When I first started playing Assassin’s Creed II, I didn’t enjoy it as much as the first one.  For starters, you aren’t an assassin at first.  Because of the part of the game that takes place in the modern time (technically 2012), you know that Ezio is an ancestor of your main character as Altair was.  But Ezio has no idea.  So the game starts off with you working a gopher for your father.  It’s a lot more boring in this mode.  The game really does not baby you as much as the first one did, so if you never played Assassin’s Creed, you’ll probably be a little lost on the button combinations and the interface.  Eventually the Ezio becomes an assassin and the game really gets going.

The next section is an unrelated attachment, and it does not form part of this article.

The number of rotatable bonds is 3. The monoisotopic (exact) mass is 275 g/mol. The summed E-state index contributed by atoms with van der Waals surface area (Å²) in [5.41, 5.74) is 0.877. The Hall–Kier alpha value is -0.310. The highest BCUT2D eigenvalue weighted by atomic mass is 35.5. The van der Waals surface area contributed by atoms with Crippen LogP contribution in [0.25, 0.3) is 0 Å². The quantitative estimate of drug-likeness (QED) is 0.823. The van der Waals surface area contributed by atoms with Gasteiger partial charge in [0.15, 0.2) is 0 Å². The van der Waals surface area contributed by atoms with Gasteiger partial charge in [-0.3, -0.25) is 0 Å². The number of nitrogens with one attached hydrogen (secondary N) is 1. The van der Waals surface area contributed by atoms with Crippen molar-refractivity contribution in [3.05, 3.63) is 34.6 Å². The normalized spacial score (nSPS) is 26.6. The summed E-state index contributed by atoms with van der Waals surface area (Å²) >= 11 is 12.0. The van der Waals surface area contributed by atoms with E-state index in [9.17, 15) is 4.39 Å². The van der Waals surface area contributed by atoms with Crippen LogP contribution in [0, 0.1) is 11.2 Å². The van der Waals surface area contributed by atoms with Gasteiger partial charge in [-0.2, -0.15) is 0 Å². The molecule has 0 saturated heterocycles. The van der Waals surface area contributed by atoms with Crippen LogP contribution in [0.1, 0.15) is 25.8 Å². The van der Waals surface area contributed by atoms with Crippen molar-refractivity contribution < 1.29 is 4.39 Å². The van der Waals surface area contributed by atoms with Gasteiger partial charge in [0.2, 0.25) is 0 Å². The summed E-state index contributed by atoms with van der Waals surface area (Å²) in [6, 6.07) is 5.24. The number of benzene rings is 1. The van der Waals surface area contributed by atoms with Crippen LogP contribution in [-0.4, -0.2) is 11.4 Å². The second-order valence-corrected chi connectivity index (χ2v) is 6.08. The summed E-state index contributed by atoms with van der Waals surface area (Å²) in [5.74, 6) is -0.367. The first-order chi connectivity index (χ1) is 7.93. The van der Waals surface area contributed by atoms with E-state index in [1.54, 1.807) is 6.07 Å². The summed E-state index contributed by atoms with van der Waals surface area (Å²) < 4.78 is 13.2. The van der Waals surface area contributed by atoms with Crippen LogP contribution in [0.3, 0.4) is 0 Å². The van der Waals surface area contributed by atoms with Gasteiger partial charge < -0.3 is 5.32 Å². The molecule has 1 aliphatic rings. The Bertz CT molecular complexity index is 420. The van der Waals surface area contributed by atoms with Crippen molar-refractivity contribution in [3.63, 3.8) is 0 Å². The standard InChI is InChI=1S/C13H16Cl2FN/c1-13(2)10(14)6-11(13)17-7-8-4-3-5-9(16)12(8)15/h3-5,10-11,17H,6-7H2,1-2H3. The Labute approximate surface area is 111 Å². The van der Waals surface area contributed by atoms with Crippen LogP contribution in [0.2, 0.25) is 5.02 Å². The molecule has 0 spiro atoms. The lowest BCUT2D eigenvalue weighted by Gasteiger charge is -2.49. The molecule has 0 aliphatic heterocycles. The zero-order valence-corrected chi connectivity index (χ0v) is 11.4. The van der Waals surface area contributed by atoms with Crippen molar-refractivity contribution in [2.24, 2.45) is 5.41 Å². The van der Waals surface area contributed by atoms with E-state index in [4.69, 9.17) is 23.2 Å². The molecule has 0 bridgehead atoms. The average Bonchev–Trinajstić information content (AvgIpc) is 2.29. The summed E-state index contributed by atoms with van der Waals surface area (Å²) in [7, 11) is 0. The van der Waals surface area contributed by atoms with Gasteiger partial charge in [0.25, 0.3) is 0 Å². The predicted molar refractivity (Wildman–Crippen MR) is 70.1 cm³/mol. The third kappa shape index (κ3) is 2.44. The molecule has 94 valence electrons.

Unlike the first game, you don’t have a master giving you targets and they don’t monologue nearly as much.  Again, this really reduced my enjoyment at first.  I felt that the story was way too loose.  But as it progressed and I started to get into the subtleties of the new game they’d built, I started to enjoy it a lot more.  One thing that’s quite different about the narrative is the time that lapses as you play the game.  Assassin’s Creed seemed to take place over a few days or a few weeks at most.  I’m not yet done with Assassin’s Creed II and something like 8 or 10 years have passed since the game started.  (Technically a lot more, but I don’t want to spoil the absolute beginning).  This doesn’t appear to have any practical effects on the game other than the narrative.  As least for me, as I’ve been taking note of the years, I’ve noticed that this has been a very long road for Ezio to achieve what he started.  (Again, don’t want to spoil)